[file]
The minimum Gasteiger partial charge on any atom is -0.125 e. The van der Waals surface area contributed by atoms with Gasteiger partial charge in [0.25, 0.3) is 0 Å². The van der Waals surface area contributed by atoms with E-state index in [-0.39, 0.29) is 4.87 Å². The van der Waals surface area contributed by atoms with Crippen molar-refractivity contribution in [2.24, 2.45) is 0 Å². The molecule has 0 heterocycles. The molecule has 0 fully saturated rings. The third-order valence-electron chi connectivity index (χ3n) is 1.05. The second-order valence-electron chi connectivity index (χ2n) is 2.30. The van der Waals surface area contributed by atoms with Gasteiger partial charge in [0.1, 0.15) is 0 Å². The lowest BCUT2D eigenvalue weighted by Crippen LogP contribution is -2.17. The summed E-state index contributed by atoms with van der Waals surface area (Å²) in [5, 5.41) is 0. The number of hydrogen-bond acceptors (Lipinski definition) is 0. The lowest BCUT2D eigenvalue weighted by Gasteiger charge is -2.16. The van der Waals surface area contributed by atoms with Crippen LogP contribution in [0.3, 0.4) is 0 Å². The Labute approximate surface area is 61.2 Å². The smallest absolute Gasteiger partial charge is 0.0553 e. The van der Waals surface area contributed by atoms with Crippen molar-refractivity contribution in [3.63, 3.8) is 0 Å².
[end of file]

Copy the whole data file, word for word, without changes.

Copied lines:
The minimum Gasteiger partial charge on any atom is -0.125 e. The van der Waals surface area contributed by atoms with Gasteiger partial charge in [0.25, 0.3) is 0 Å². The van der Waals surface area contributed by atoms with E-state index in [-0.39, 0.29) is 4.87 Å². The van der Waals surface area contributed by atoms with Crippen molar-refractivity contribution in [2.24, 2.45) is 0 Å². The molecule has 0 heterocycles. The molecule has 0 fully saturated rings. The third-order valence-electron chi connectivity index (χ3n) is 1.05. The second-order valence-electron chi connectivity index (χ2n) is 2.30. The van der Waals surface area contributed by atoms with Gasteiger partial charge in [0.1, 0.15) is 0 Å². The lowest BCUT2D eigenvalue weighted by Crippen LogP contribution is -2.17. The summed E-state index contributed by atoms with van der Waals surface area (Å²) in [5, 5.41) is 0. The number of hydrogen-bond acceptors (Lipinski definition) is 0. The lowest BCUT2D eigenvalue weighted by Gasteiger charge is -2.16. The van der Waals surface area contributed by atoms with Crippen LogP contribution in [0.3, 0.4) is 0 Å². The Labute approximate surface area is 61.2 Å². The smallest absolute Gasteiger partial charge is 0.0553 e. The van der Waals surface area contributed by atoms with Crippen molar-refractivity contribution in [3.63, 3.8) is 0 Å².